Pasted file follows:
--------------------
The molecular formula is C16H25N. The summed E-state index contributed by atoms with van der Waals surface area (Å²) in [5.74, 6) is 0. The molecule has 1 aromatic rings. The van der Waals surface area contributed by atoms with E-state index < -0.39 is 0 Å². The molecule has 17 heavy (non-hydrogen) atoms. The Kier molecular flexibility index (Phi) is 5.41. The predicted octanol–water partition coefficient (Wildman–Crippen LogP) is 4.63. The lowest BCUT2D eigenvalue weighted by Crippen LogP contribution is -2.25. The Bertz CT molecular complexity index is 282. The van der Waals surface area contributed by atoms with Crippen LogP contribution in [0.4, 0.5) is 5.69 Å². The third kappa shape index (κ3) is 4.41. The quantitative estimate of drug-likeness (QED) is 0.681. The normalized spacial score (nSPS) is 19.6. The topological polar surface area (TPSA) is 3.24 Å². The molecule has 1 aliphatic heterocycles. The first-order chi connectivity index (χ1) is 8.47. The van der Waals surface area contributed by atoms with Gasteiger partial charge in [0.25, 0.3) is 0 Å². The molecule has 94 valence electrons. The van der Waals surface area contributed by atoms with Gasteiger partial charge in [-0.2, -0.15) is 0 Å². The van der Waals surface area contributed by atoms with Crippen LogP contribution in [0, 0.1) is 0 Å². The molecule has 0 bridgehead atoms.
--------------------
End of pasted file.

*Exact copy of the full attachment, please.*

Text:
The molecular formula is C16H25N. The summed E-state index contributed by atoms with van der Waals surface area (Å²) in [5.74, 6) is 0. The molecule has 1 aromatic rings. The van der Waals surface area contributed by atoms with E-state index < -0.39 is 0 Å². The molecule has 17 heavy (non-hydrogen) atoms. The Kier molecular flexibility index (Phi) is 5.41. The predicted octanol–water partition coefficient (Wildman–Crippen LogP) is 4.63. The lowest BCUT2D eigenvalue weighted by Crippen LogP contribution is -2.25. The Bertz CT molecular complexity index is 282. The van der Waals surface area contributed by atoms with Crippen LogP contribution in [0.4, 0.5) is 5.69 Å². The third kappa shape index (κ3) is 4.41. The quantitative estimate of drug-likeness (QED) is 0.681. The normalized spacial score (nSPS) is 19.6. The topological polar surface area (TPSA) is 3.24 Å². The molecule has 1 aliphatic heterocycles. The first-order chi connectivity index (χ1) is 8.47. The van der Waals surface area contributed by atoms with Gasteiger partial charge in [0.25, 0.3) is 0 Å². The molecule has 94 valence electrons. The van der Waals surface area contributed by atoms with Gasteiger partial charge in [-0.2, -0.15) is 0 Å². The van der Waals surface area contributed by atoms with Crippen LogP contribution in [0, 0.1) is 0 Å². The molecule has 0 bridgehead atoms.